Installed in 2012, the permanent exhibition of scrimshaws is an outstanding illustration of the cultural network constructed around the whaling industry. Scrimshaw refers to the intricate carvings and engravings made on materials like whale ivory, bone, baleen, and walrus ivory. These materials were often considered byproducts of the whaling industry and provided sailors with an outlet for their creativity during long voyages at sea. The art of scrimshaw was deeply rooted in the whaling occupation, with sailors using the hard byproducts of their hunts to create works of art. Sperm whale teeth were polished and engraved with pictures, while walrus ivory and baleen were also utilized for their artistic potential. The pieces created through scrimshaw ranged from engraved pictures on teeth to sculptural forms, human and animal figures, handles, tools, and ornamental pieces for various objects. Scrimshaw not only showcased the artistic skills of the whalers but also served as mementos and gifts for their loved ones back home. The pieces often depicted a wide range of subjects, including whaling scenes, portraits of famous figures, patriotic themes, and domestic scenes. The diversity of scrimshaw was remarkable, with artisans utilizing additional materials such as wood, metal, shells, and cloth to enhance their creations.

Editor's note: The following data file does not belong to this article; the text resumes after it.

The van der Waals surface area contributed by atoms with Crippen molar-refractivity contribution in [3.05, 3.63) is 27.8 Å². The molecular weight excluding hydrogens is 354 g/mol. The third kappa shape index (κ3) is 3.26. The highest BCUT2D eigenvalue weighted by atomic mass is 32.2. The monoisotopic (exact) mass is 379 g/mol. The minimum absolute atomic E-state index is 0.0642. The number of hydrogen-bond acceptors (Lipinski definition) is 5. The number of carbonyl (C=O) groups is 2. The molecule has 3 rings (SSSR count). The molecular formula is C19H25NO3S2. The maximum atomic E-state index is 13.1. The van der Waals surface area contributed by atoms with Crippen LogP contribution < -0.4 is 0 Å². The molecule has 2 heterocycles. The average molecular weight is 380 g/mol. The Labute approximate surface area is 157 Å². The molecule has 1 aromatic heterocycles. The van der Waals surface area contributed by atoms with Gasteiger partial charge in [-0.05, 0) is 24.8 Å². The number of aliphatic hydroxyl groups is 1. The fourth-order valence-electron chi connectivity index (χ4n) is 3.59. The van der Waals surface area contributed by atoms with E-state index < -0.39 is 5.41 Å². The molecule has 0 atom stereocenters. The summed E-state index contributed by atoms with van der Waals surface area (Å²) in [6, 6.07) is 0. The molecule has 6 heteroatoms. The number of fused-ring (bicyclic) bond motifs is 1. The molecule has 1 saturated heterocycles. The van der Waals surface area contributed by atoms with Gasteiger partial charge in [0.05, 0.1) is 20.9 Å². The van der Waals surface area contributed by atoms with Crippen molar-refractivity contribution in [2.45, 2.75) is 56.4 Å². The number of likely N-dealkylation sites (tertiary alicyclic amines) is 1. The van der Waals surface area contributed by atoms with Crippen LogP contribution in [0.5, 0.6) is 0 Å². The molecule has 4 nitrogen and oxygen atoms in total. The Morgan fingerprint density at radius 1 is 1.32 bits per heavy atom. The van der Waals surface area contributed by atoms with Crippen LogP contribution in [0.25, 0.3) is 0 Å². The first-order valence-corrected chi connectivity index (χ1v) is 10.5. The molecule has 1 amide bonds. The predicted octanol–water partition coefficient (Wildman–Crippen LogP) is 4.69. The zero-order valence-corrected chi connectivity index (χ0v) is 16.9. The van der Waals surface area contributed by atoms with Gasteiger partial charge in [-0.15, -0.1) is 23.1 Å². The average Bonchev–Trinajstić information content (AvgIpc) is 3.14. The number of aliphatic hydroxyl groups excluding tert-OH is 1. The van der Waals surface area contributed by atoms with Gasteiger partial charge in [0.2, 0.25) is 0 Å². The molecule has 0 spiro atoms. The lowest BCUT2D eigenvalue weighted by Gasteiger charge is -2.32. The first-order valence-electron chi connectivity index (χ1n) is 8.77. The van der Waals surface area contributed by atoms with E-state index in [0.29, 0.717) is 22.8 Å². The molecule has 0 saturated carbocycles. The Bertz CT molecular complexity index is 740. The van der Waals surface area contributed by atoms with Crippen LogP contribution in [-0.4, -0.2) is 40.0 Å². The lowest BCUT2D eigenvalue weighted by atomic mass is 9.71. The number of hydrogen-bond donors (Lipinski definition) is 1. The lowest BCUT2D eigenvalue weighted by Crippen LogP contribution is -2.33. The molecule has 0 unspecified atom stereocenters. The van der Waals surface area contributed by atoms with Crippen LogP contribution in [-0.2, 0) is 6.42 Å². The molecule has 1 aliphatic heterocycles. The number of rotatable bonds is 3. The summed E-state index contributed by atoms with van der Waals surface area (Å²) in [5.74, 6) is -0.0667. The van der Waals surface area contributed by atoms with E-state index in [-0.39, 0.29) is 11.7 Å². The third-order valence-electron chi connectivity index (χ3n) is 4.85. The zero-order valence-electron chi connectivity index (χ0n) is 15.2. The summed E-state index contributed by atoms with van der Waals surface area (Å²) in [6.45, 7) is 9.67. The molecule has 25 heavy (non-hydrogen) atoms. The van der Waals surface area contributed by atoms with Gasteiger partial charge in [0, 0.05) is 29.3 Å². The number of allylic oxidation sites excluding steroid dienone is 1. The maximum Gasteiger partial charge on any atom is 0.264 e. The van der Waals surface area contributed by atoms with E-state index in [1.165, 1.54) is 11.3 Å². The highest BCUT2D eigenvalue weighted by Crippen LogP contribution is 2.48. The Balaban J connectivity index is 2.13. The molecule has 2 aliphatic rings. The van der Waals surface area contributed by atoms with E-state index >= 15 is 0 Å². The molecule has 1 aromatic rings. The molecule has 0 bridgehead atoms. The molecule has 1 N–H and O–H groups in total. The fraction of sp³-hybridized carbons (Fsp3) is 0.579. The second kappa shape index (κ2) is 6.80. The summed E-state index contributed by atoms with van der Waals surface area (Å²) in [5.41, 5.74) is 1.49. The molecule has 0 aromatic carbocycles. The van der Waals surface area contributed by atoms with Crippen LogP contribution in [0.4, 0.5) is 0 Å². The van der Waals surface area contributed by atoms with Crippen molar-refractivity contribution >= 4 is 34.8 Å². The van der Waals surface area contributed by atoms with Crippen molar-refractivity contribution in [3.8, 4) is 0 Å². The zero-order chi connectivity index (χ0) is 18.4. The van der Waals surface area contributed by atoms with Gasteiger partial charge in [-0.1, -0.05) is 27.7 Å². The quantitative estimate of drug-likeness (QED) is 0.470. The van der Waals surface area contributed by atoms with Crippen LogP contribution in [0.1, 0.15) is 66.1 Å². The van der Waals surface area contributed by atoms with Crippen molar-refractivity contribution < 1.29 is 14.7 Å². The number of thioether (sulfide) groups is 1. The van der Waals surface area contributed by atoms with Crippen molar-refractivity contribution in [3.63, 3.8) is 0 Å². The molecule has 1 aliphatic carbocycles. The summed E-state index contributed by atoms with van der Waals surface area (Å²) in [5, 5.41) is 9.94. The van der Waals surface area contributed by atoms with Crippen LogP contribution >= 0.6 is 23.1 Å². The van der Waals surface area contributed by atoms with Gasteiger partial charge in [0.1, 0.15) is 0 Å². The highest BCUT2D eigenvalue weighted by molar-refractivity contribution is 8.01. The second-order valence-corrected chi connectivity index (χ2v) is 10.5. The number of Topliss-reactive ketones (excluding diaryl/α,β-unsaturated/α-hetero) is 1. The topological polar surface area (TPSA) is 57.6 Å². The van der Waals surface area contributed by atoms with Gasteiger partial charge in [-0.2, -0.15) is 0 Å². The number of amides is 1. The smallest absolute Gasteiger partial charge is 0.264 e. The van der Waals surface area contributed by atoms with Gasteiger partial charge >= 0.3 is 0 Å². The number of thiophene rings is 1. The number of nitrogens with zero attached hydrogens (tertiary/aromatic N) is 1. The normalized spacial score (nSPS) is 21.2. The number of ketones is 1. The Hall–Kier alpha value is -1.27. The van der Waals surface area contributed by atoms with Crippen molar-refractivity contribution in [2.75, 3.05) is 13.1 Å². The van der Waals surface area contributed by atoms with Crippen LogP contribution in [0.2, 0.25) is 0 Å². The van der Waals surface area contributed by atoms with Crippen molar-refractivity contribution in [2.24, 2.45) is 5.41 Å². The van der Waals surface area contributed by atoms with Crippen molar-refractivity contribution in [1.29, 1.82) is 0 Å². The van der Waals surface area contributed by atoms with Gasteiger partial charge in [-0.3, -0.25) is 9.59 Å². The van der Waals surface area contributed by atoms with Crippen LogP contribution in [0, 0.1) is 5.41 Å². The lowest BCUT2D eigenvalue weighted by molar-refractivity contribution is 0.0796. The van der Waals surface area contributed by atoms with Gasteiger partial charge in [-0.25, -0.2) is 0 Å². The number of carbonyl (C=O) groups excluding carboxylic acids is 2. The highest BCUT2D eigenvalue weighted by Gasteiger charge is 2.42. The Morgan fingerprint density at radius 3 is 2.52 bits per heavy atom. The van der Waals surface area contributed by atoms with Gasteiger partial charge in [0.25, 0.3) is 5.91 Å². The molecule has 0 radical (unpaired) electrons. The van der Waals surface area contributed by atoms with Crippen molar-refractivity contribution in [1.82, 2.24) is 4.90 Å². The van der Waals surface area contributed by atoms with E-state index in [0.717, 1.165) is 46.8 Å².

Furthermore, the whaling industry's intricating impact on society is also shown through relevant stories and folklore passed down by generations. Folklore, mythology, and cultural memories about whales can tell us a great deal about human interaction with whales across cultures. In every culture, such stones function to encapsulate cultural beliefs about the origins of people, nature, and the universe and provide insight into the meaning of the universe and people's place within it. For most of human history, these myths were not written but passed down orally from generation to generation; they reinforced cultural beliefs, taught children about the world around them, and revealed the place of humans and whales in the world.